The U.S. Conference of Catholic Bishops this summer will launch a three-year grassroots revival of devotion and faith in the Real Presence of Jesus in the Eucharist, culminating in the first National Eucharistic Congress in the United States since 1975.

Catholics in the Archdiocese of Detroit will have a chance to participate in such a revival on Sunday, June 19, the feast of Corpus Christi, when Archbishop Allen H. Vigneron will lead a two-mile Eucharistic procession from the Cathedral of the Most Blessed Sacrament to Sacred Heart Major Seminary in Detroit.

Corpus Christi procession from cathedral to seminary beginning of three-year campaign to revive faithful's belief in Real Presence

Deacon Michael Bruno Selvaraj’s ordination as a transitional deacon this year couldn’t have happened without others’ gen...
05/14/2022
Through Catholic Services Appeal, local Catholics support seminarians, ministries - Detroit Catholic

Deacon Michael Bruno Selvaraj’s ordination as a transitional deacon this year couldn’t have happened without others’ generosity.

Deacon Bruno is one step away from his dream of becoming a priest for the Archdiocese of Detroit, and the faithful’s continued support of the Catholic Services Appeal is a big reason why. Nearly one-third of the Archdiocese of Detroit’s annual appeal supports the formation of clergy, students, priests and others primarily through Sacred Heart Major Seminary.

"As I started to realize the generosity of the people of God, it began to trigger in my heart that I also should be generous in discerning my vocation, just like the people of God were generous toward me,” Deacon Bruno told Detroit Catholic.

This year’s CSA appeal kicked off May 7-8.

Transitional deacon 'in awe' of faithful's generosity through annual appeal; this year's campaign kicks off with $16.68M goal

In a culture where people are deeply afraid of death and dying, Christ wants to use those tasked with burying the dead t...
05/14/2022
Funeral, cemetery workers are 'salve to those who are suffering,' Fr. Riccardo says - Detroit Catholic

In a culture where people are deeply afraid of death and dying, Christ wants to use those tasked with burying the dead to be a salve to those who are suffering and to remind them of Christ’s paradoxical message — that by dying on the cross, he has defeated death for all.

That was the message delivered to hundreds of funeral and cemetery workers May 12 during Catholic Funeral and Cemetery Services' national town hall event hosted at the Cathedral of the Most Blessed Sacrament.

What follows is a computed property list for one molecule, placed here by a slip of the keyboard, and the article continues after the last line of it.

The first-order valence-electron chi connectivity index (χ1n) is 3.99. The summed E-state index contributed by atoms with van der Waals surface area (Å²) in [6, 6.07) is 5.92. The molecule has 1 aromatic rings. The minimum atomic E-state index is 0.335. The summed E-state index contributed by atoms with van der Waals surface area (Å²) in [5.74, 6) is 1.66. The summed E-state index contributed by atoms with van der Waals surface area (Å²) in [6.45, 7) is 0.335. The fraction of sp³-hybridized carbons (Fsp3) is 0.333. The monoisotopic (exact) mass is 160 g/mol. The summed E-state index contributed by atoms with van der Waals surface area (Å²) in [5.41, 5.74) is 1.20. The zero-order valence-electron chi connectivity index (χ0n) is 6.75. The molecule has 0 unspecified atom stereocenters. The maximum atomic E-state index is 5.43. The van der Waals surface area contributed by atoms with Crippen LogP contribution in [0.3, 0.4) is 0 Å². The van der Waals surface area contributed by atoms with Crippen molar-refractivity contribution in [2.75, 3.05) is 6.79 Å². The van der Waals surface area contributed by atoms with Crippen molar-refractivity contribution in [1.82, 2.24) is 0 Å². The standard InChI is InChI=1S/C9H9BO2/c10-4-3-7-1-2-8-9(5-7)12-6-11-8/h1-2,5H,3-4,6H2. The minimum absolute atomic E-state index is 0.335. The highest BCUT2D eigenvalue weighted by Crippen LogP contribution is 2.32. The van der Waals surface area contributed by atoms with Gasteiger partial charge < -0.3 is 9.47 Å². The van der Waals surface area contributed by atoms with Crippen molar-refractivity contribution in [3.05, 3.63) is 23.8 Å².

Executive director of ACTS XXIX delivers keynote during national town hall event for Catholic Funeral and Cemetery Services

Maria Pia Palazzolo, a resident of Washington Township, recalled when her brother, Giovanni Bartolotta, miraculously liv...
05/12/2022
Local Italian Catholics have powerful connection to soon-to-be canonized saint - Detroit Catholic

Maria Pia Palazzolo, a resident of Washington Township, recalled when her brother, Giovanni Bartolotta, miraculously lived through a horrific motorcycle accident in 2003 near the northern Italian city of Ancona. After months of hospitalizations and confinement to a hospital bed, Palazzolo's brother was the saved through the intercession of Maria of Jesus, who lived in Palazzolo’s and her brother’s home town of Cinisi, she said.

“They told us that the accident was very, very grave,” Palazzolo told Detroit Catholic. “They called us to tell us it was so severe that the ambulance was not equipped to handle his needs — so they needed a helicopter to bring him to the hospital.”

Through tears, Palazzolo’s mother, Giuseppina Vitale, said in Italian that her son was saved after he saw a vision of Maria of Jesus as he was being wheeled into the hospital.

Pope Francis will canonize Blessed Maria of Jesus Santocanale on May 15, but local families have known her sanctity for years

In Wyandotte, the Catholic faith is an integral part of the public square.That's because parishioners of Our Lady of the...
05/11/2022
Wyandotte 'rosary boxes' guide pilgrims, declare neighborhood’s devotion to Mary - Detroit Catholic

In Wyandotte, the Catholic faith is an integral part of the public square.

That's because parishioners of Our Lady of the Scapular Parish for years have made a point of bringing their faith to the streets — literally — starting with their own front yards.